Faster hash table probing

2022-10-06

Matt Kulukundis gives a lovely talk on google’s hash table. Of particular interest to us is his probing scheme: on modern hardware, it is possible to take advantage of SIMD to probe k buckets at a time, rather than just one, as would be necessary on a traditional scalar architecture. Empirically, this is quite fast.

There is a problem, though: the k buckets that we load into our vector must be contiguous in memory. The standard scalar strategy with hash tables is to generate a hash index i (reduced modulo n, the length of the table, H), following which we may freely access bucket H[i]; i will never be out of range, we have made sure of that. If we do not find what we seek in H[i], then set i := i+1 (reduced, again, modulo n) and repeat. A straightforward vector adaptation of this would have us consider buckets H[i] through H[i+k-1] all at once, and upon failure, set i := i+k (reduced modulo n) and repeat. We have guaranteed that i<n, but not that i+k-1<n, so if we land near the end of the table, we may overread0.

Kulukundis presents two solutions to this, in turn.

The first begins by ensuring that n is always a multiple of k (one easy way to accomplish this is to make n a power of two, assuming that k is a power of two, which it usually is). Then, when we probe, on top of reducing i modulo n, we also round it so that it is a multiple of k1. Thus, H is logically divided into ‘metabuckets’ of length k; it contains a whole number of metabuckets, and probing always begins at the beginning of a metabucket, probing the entire metabucket and no more, so there is no danger of overreading or overwriting.

An obvious concern with this design is that it increases the average probe length, by creating ‘clumps’ at the beginning of each metabucket. But it will not create any clumps of length greater than k (any clumps of length greater than k would have shown up anyway), and we probe k at a time, so the effect is not so deleterious.

The other solution is to reserve storage for n+k-1 buckets. Logically, the table still contains only n elements; the newly added k-1 buckets mirror the first k-1. Writes to the table are responsible for maintaining this mirroring, but reads do not have to do any additional bookkeeping, and can use the above naïve algorithm as-is. Removing overhead from reads and adding it to writes is considered good (within reason), because associative data structures tend to get more reads than writes (notionally, most stores are not dead).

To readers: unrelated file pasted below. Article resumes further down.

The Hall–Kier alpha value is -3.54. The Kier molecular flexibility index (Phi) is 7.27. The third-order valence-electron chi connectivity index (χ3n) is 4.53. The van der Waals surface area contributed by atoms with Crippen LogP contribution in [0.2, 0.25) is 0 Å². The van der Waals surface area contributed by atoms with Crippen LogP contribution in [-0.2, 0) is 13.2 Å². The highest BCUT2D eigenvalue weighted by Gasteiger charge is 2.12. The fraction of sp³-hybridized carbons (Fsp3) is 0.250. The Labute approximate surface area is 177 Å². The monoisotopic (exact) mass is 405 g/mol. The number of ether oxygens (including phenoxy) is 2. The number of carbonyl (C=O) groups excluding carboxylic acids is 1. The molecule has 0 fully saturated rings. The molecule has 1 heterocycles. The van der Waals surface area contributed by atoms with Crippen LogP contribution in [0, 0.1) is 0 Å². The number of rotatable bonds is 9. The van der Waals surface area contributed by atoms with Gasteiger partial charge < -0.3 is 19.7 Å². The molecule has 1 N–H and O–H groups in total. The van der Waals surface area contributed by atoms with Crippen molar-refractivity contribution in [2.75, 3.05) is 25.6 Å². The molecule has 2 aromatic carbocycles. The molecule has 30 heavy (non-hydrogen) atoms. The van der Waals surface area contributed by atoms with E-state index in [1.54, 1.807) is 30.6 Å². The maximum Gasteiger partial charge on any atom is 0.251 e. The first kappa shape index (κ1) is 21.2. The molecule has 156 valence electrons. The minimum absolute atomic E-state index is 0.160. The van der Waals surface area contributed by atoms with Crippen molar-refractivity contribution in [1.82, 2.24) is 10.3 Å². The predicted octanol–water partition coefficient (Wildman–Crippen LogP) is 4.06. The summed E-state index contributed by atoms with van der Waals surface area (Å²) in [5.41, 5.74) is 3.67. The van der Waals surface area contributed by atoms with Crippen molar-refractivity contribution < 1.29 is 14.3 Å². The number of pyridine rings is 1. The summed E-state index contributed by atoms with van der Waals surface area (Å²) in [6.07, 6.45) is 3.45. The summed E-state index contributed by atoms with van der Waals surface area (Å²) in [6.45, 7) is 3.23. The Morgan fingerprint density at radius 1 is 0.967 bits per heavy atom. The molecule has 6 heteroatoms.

In my application, I cannot do with metabucketing2, and would like to avoid requiring extra faffery for writes. Here, then, is the great insight: we can get away with allocating n+k-1 buckets, as in Kulukundis’s second solution, but then follow the naïve algorithm, for both reads and writes, with no mirroring or additional bookkeeping. Vector probing in this case will not consider the same sequence of buckets as would scalar probing on a table of size n+k-1; if, for instance, i=n-1, then buckets 0 through k-2 will never be considered. But it matters not, for both reads and writes will consider the same sequence of buckets as each other, as the probe procedure is identical for both3.

Notes

  1. (back)
    You may sidestep this problem, on some architectures, if you make your table to span the entire address space.

  2. (back)
    Alternately, reduce it modulo n/k, and then multiply by k; or, multiply by k and then reduce modulo n. But rounding is attractive, even though it wastes bits, because we can round and reduce at the same time using a bitmask if n and k are both powers of two.

  3. (back)
    Actually, I can, and do, to reduce cache pollution, but my probe length is larger than my metabuckets. We can consider these cases uniformly, including the degenerate case when the metabucket size is 1.

  4. (back)
    Another way of thinking about this is that for a table of length n, we have no extraneous buckets, but instead reduce our indices modulo n-k+1.